It’s official: Don’t ask, don’t tell repeal had exactly zero impact on the military. Nada. Nil. Nothing.
A study released by the Palm Center on Monday showed that the military has suffered no damage because of the repeal of “Don’t ask, don’t tell.” The academic study from a research branch of the Williams Institute at University of California Los Angeles Law School collected views from 553 military generals and admirals, as well as watchdog groups and active duty personnel, including heterosexual, gay, lesbian and bisexuals from all services branches. The results: the gloom and doom that supporters predicted never occurred.
I was relieved to see that someone had the fortitude to actually perform such a task, giving a scientific overview of the outcomes. Maybe this will help turn the tide in the battle for equality for the LGBT community.
But science—that bane of Republicans—still has done nothing to stop the scare tactics from the RNC. The RNC continues to wage its war of oppression. It seems that Halloween has come early this year.
According to the Republican Party’s platform this year the Republicans want to repeal of DADT. Science be damned.
The RNC called the repeal a social experiment. This was the same commentary that naysayers used when blacks were allowed into the military. This mindset predicts similar actions by the Republicans: limiting voter rights, and women’s reproductive rights. I am sensing a theme here.
The Republicans would have you think that voter fraud is running rampant. In a recent decision, a Texas three-judge panel ruled that a Republican-passed voter ID law placed an unfair burden on racial minorities and the poor, the same ones that might vote against them. Immediately, the reaction by Republican Gov. Rick Perry was one of disgust, stating that the decision “subverted the will of the people of Texas.”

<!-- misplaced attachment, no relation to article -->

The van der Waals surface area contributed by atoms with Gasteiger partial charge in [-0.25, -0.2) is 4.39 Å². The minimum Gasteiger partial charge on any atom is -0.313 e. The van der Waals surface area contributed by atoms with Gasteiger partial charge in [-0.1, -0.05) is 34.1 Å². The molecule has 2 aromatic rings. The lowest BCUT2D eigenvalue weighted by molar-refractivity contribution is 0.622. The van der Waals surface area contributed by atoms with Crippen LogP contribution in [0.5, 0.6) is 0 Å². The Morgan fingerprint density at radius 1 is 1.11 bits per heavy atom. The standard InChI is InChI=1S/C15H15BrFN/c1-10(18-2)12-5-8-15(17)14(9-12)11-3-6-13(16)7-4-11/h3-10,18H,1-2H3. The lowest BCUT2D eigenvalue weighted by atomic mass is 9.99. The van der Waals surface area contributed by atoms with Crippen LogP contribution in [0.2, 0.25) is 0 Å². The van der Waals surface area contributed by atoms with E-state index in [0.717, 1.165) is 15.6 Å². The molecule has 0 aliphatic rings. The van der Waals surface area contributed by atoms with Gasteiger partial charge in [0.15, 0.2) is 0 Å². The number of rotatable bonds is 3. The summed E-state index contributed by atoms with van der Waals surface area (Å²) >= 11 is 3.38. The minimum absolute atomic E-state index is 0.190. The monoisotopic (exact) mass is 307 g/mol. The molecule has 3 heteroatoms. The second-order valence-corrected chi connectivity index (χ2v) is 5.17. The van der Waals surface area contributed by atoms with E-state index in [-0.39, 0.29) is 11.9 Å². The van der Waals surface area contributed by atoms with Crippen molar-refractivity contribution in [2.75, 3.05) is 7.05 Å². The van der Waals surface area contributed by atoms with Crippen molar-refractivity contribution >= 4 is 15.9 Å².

In May 2011, Florida Gov. Rick Scott has been pushing that agenda as well. Scott signed a bill that was recently struck down because it had unfair restrictions on community-based voter registration drives. Yet, according to the Brennan Center for Justice at New York University School of Law, voter fraud is extremely rare. Again, research undercuts the party’s standard lines.
Women’s reproductive rights are also on the proverbial operating table. Mitt Romney, Republican presidential hopeful, promised to support legislation that would allow employers to deny birth control coverage. Ryan cosponsored a bill that defines life as beginning at conception. By definition, this bill would consider some forms of birth control as murder.
And let’s not forget Missouri Senate candidate Rep. Todd Akin. His comment that a woman’s body can prevent conception when raped shows that science is not necessarily a strong suit with some Republicans.